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The Designer's Notebook: Difficulty Modes and Dynamic Difficulty Adjustment
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The Designer's Notebook: Difficulty Modes and Dynamic Difficulty Adjustment

May 14, 2008 Article Start Page 1 of 4 Next

[In Ernest Adams' latest Gamasutra column, he digs into difficulty levels in games, interestingly suggesting that player-set difficulty can, in many cases, be preferable to dynamic difficulty settings.]

I just finished reading a book called Interactive Storytelling, by Andrew Glassner. While the first couple of hundred pages contain useful introductions to both storytelling and game design (for the novice, anyway), the book has some serious flaws and I can't really recommend it. But along the way, Glassner digresses into a variety of other subjects, and one of them is settable difficulty levels. He's against them. He thinks they ought to be banned.

This really pulled me up short when I read it. My opinion is exactly the opposite: settable difficulty levels should be mandatory in most game genres. In fact, I regard the lack of a difficulty setting as a Twinkie Denial Condition, except for a few kinds of games where they aren't suitable. Since I feel so strongly about this, I was especially interested in Glassner's objections to them. I'll take a look at, and respond to, his points before I go on to talk about his preferred alternative, dynamic difficulty adjustment (also known as adaptive difficulty).

These are Glassner's complaints about settable difficulty levels.

  • The player has to decide too early. Games usually ask the player to choose a difficulty level right at the beginning, and at that point the player doesn't actually know how hard the game is going to be because he hasn't played it yet.

    My response: This isn't really an argument against difficulty settings. A game could easily give the player an optional training level at medium difficulty, and then allow the player to decide if he wants the rest of the game to be easier, harder, or about the same. But even without that, many players can make an educated guess about how well they'll play based on their experience playing similar games (I know I'm lousy at platformers), or they may choose a difficulty setting for other reasons.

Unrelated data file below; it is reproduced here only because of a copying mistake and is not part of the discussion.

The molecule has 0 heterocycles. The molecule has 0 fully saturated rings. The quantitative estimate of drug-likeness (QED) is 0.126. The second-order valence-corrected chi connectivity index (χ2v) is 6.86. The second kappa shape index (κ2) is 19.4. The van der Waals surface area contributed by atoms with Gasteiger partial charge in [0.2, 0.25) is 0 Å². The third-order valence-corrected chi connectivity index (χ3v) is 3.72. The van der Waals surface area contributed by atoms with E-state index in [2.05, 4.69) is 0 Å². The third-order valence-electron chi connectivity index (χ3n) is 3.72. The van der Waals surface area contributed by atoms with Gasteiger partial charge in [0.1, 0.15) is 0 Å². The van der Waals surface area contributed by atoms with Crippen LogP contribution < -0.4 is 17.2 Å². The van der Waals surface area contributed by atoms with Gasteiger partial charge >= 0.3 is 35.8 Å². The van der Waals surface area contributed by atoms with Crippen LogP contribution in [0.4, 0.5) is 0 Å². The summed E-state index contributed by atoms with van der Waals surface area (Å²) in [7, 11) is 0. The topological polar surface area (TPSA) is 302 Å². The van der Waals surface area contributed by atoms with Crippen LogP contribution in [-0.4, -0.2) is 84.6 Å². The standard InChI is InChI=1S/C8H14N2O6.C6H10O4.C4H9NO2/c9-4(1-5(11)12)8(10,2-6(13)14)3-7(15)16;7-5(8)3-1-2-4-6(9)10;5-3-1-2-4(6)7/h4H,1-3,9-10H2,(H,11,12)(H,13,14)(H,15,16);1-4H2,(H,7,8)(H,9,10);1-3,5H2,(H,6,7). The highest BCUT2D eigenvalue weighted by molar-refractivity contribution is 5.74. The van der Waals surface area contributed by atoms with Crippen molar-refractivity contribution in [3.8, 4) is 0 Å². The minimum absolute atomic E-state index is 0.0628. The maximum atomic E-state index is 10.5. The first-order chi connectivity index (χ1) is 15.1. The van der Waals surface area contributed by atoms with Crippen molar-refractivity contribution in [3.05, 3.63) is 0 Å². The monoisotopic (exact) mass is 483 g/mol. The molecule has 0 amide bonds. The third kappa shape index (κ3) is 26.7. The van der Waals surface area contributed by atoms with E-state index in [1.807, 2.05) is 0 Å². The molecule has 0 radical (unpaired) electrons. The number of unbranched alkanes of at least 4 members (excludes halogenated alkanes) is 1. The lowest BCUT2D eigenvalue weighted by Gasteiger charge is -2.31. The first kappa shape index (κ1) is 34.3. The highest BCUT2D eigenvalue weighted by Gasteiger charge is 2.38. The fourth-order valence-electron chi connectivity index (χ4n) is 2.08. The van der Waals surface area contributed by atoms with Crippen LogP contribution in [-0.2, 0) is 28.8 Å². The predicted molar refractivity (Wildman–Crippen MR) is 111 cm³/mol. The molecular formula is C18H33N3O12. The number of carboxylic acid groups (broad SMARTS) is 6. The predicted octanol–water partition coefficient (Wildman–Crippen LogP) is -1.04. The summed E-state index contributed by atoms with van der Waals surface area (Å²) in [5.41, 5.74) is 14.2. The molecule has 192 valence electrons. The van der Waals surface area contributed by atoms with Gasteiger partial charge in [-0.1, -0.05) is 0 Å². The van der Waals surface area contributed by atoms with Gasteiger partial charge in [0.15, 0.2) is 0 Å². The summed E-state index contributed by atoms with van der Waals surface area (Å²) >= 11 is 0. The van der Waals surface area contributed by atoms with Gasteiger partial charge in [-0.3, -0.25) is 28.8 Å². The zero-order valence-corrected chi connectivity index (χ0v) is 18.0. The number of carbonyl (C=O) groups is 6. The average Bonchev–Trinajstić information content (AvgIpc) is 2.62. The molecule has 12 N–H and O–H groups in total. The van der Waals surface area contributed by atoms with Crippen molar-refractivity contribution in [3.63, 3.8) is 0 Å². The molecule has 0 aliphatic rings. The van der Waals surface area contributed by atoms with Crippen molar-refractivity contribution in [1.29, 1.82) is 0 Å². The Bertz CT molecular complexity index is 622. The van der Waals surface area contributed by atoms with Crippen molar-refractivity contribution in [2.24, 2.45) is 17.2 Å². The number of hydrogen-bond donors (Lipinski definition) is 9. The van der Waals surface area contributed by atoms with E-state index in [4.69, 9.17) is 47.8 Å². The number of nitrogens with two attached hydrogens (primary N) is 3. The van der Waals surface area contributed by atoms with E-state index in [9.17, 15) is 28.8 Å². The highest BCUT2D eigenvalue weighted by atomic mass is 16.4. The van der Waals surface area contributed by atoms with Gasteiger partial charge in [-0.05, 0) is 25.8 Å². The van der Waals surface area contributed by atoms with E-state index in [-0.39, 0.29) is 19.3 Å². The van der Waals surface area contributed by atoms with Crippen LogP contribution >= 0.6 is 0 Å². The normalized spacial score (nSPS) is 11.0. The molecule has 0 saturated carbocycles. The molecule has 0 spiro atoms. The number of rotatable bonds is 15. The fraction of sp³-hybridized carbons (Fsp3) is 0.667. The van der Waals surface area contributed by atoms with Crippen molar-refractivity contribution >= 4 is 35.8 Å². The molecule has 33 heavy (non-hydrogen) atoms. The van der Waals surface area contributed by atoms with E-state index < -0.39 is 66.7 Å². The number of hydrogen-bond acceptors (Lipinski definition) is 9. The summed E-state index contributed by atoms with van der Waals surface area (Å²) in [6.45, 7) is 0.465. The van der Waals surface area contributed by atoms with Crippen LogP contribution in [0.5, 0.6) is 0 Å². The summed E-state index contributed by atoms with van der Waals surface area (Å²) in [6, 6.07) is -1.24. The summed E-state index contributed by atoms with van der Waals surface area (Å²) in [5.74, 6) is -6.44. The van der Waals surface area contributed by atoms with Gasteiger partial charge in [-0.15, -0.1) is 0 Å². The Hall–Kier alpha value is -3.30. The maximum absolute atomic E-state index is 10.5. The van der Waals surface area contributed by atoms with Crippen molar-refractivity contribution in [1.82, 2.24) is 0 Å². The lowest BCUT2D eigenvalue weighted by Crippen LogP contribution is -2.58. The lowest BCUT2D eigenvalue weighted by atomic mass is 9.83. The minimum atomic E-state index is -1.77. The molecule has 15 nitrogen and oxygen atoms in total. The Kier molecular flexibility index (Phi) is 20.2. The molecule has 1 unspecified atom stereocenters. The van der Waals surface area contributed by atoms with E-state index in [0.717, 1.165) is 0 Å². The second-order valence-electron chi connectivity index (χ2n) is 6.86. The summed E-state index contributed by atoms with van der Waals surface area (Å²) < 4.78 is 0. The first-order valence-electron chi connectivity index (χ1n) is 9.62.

I always start every game on easy mode, because I'm very busy and I want to see as much of the game as I can in as little time as possible. On the other hand, hardcore players carrying a heavy testosterone load routinely put every game on its hardest setting; that's how you get bragging rights.

  • The options are too coarse. What if medium mode is too easy, but hard mode is too hard? The categories are too widely spaced.

    My response: There's no reason that player-settable difficulty has to be limited to three or four options; it can be a slider. Actually, any well-designed game varies its pacing so that regardless of its difficulty setting, it has easy periods and hard periods. Even arcade games give the player a breather now and then.

    The difficulty setting isn't intended to determine the difficulty of every single challenge, only the maxima and minima at any given point in the game. I don't feel this is sufficient reason for banning them. I do have one requirement, though: easy mode is supposed to be easy. So easy you can win the game by pounding the keyboard with your forehead while rolling the mouse with your elbow. If it's not, the designer has somehow failed to understand the meaning of "easy."

Article Start Page 1 of 4 Next

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